(photo by Neil McIntyre http://www.flickr.com/photos/neilmcintyre/4711178904/)
Unless you have been living under a rock for the last couple of months – you probably know that the G20 summit is taking place in Downtown Toronto this weekend. As an IT guy – I can only imagine the amount of work and planning the IT staff had to do for all the Business Continuity plans that had to be activated for all the businesses directly affected by the security perimeter, checkpoints, travel and restrictions for one of the most densely packed areas of urban businesses.
From what I’ve been hearing – a good chunk of people are just being asked to take vacation / not show up for work today and over the weekend. The remainder will either brave the barricades to work as normal or will work remotely at alternate sites or from home. Of those that are crossing the barricades – I wonder how many of them are IT folks who are supporting the remote connectivity systems and keeping the lights on for the servers.
This massive displacement of the workforce has gotten me to think more about what technologies I take for granted being a “remote worker” on my team. Thankfully – I am writing this blog post sipping my coffee in my 3rd story home office over 500 KM away in Ottawa. I’ll be able to hear about all the G20 activities remotely via Twitter and from my contacts who are closer to the action downtown.
While it is a little late now to revisit your mobile working policy / technologies in time for this disruption it does bring up an opportunity to table them for discussion at the next IT review meeting. If you are looking for more information about these suggestions and even access to trials / online trials – check out www.microsoft.ca/uc.
Some things to consider for your Remote Worker plans:
- Exchange server (anything from 2003 SP1 and above) has the capability to be accessed with FULL capabilities remotely using at a minimum 128 bit SSL RPC over HTTPS connectivity. I say minimum – as you are able to control what type of encryption takes place inside that initial tunnel once it’s established. What this means for your workforce? They can run outlook in Cached mode on their machines while away from the office.
- OutlookWebAccess for Exchange 2007 and 2010 has amazing usability and cross browser “RichInternetApplication’ish”. I’ve used it before while on the road to keep in touch when my laptop was not accessible. Once again – protected with an SSL tunnel – it can even be augmented with RSA tokens if you so choose.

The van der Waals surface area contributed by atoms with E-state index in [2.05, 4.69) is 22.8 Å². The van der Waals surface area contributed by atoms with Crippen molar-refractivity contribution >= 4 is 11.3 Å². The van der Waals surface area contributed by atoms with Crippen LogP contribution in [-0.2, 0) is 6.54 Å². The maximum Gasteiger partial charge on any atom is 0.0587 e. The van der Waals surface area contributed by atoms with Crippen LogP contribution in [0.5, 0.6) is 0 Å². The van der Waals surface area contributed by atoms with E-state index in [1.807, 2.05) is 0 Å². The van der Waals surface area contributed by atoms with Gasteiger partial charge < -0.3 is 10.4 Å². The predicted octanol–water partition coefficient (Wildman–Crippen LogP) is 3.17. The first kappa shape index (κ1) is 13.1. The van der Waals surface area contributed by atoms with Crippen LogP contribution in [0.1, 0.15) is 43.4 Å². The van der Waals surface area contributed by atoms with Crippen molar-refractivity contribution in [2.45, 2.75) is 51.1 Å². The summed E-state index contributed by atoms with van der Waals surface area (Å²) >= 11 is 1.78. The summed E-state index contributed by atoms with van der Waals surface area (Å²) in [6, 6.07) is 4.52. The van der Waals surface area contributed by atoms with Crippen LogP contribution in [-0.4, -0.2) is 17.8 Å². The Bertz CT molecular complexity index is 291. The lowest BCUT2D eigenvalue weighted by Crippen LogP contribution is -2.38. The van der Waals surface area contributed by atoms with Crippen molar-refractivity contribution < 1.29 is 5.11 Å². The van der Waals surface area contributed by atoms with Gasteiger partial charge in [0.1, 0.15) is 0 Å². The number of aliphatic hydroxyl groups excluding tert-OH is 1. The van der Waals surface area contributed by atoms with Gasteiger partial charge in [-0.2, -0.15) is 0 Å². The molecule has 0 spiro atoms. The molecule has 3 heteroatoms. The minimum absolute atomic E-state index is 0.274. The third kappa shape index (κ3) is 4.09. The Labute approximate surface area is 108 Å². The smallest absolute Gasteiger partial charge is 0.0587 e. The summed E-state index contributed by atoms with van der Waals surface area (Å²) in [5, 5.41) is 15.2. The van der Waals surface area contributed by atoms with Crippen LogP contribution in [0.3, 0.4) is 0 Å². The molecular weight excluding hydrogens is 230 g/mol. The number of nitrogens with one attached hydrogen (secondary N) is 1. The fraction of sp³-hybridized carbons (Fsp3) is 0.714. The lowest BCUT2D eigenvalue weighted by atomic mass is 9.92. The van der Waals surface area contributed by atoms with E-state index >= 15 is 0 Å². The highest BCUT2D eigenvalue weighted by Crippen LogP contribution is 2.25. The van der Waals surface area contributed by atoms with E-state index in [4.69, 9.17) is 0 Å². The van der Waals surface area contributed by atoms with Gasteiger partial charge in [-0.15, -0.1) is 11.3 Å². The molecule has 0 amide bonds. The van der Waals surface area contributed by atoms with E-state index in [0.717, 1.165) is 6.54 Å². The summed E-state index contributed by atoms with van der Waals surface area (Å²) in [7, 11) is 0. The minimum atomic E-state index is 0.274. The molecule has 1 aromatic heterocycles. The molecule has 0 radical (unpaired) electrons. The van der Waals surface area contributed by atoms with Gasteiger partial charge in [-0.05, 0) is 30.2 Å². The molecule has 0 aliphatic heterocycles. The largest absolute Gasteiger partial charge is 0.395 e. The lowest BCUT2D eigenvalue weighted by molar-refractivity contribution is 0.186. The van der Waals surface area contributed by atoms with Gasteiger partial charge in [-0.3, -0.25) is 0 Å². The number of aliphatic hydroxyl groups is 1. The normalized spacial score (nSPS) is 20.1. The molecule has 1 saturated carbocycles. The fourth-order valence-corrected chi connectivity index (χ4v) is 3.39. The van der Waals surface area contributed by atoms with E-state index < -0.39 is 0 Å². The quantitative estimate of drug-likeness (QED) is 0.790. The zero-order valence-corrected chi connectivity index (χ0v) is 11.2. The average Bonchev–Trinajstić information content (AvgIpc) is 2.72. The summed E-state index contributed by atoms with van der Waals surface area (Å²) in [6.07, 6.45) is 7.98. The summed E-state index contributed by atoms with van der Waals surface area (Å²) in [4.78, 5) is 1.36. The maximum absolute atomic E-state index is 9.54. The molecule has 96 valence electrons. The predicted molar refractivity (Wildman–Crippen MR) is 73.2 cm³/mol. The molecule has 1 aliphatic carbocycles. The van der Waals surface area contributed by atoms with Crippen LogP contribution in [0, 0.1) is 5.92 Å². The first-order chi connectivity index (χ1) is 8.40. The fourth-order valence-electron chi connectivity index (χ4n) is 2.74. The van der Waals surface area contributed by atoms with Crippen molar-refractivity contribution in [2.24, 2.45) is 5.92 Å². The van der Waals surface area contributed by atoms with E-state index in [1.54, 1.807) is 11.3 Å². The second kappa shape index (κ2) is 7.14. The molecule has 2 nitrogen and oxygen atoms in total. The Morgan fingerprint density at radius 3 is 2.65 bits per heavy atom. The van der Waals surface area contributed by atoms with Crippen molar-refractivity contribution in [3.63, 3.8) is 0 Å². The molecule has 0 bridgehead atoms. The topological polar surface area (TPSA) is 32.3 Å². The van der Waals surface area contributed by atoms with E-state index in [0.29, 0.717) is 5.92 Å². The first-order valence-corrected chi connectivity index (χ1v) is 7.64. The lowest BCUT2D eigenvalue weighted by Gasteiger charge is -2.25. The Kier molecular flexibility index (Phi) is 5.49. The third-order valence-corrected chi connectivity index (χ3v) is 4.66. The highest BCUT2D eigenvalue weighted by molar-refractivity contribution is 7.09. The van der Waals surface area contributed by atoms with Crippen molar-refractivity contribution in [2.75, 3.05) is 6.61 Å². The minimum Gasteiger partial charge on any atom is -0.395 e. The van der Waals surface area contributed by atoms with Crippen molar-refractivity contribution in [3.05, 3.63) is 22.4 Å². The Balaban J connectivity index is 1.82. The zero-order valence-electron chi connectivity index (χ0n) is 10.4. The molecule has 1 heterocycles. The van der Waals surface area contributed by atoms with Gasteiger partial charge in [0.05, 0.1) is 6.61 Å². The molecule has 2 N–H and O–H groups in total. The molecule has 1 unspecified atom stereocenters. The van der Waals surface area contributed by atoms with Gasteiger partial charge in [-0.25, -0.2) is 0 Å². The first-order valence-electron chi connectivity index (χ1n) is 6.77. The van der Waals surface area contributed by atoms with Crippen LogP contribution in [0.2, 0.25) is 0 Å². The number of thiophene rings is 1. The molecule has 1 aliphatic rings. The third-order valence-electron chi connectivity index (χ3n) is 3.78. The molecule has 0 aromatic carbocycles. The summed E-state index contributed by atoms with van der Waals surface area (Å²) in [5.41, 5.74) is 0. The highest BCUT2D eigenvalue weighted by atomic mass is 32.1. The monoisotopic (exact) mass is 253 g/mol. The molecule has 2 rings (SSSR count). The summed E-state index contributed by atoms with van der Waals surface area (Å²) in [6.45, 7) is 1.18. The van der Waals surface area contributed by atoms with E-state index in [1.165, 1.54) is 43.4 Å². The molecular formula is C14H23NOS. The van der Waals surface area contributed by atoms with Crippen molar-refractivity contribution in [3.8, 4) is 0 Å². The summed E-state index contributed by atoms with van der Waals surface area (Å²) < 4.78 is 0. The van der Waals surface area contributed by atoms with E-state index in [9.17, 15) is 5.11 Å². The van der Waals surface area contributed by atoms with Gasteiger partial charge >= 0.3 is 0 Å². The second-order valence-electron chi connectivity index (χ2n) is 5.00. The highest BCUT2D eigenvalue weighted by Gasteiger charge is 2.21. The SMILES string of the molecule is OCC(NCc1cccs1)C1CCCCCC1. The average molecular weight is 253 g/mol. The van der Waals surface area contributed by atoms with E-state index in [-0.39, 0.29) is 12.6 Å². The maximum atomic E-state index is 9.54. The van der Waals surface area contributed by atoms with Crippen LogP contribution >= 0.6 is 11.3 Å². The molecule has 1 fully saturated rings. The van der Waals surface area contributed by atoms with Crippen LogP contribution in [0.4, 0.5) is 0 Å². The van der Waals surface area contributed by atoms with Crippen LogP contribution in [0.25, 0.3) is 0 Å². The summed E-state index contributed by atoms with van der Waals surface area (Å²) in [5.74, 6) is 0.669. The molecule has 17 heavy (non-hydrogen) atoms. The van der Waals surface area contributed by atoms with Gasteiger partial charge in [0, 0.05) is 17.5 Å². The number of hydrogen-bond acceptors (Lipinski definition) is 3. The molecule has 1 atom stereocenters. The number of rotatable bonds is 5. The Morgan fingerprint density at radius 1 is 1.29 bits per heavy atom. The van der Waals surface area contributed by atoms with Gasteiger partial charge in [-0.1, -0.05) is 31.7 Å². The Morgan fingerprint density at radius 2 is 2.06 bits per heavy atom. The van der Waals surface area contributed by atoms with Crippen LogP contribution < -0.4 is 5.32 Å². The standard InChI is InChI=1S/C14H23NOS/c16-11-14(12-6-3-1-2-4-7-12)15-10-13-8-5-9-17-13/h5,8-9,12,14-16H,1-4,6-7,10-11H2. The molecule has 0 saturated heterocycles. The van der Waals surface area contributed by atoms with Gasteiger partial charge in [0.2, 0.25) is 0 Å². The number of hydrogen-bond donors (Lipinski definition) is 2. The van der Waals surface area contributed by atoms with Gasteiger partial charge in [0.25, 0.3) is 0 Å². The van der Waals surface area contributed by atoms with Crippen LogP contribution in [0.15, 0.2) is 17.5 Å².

- Unified Communications – OCS 2007 R2 hosted internally (or externally) gives you the ability to have phone integration from your PC, impromptu secure chats with people / experts within your organization to get the answers you need now. You can even take it mobile on your Windows Phone device. When you need it – a remote desktop sharing session, PPT presentation, HD video meeting and instant collaboration is only a click away on your PC, Mobile device or web browser.
- Remote meetings with LiveMeeting – do you need to be in person anymore? Seriously. Done right (with HD video, audio, web conferencing) using something like LiveMeeting hosted service or your own internal Unified Communications solution on OCS 2007 R2, you’d be surprised at how productive a remote meeting can be.
Did you notice that none of these recommendations require a VPN solution to use? Why? VPNs are costly to maintain, cumbersome to manage and really are outdated in technology nowadays with applications that are more REMOTE AWARE then previous generations. Open up that VPN bottleneck / chokepoint with some newer investments in technology to enable a more flexible workforce. Heck – you can even dramatically IMRPOVE your overall security with Direct Access technologies – but that’s for another blog post on another day.
While we’re on the topic of remote meetings and how they can save time and money – when done right… Here are some Tips for making that LiveMeeting more useful for everyone involved (both local to the meeting and remote):
- Get familiar with the tools beforehand. That takes prep on your side to ensure your connections work, you know how to share documents / slides correctly and that your video is good. Running an effective LiveMeeting is NOT ROCKET SCIENCE – it just takes some practice.
- Use VIDEO! You’d be surprised at how much it helps with the connection aspect with everyone in the meeting. If your laptop / desktop doesn’t have a camera – get one of the new LifeCamm Cinema HD cameras for a great CHEAP HD experience. If you are with a group of people – have you checked out making an investment in a RoundTable camera?
- Upload your documents early to the meeting so that there is no delay in starting. Consider also populating the Handouts option so people can choose to download what you are talking/meeting about. Great thing about the handouts option is that you don’t need to email everyone the documents and further clutter their inboxes with redundant info.
- Main Room should have an Attendee hooked up to projector NOT the presenter. This makes it so the presenter knows exactly what the experience is like for all people (remote or local)
- All attendees in the main who choose to join the LiveMeeting should mute their microphone and speakers to prevent feedback.
- If you are presenter / remote individual – a headset with microphone is mandatory. Don’t use the built in mic of the laptop. It is absolutely CRAP for audio and you sound like rolling thunder when you type during a meeting.
In case you are interested in trialing some of these options (Exchange, Office Communication Server, LiveMeeting or even the full monty of Business Productivity Online Suite [think hosted Exchange / OCS / LiveMeeting and Sharepoint]) you can check out the Canadian details at www.microsoft.ca/uc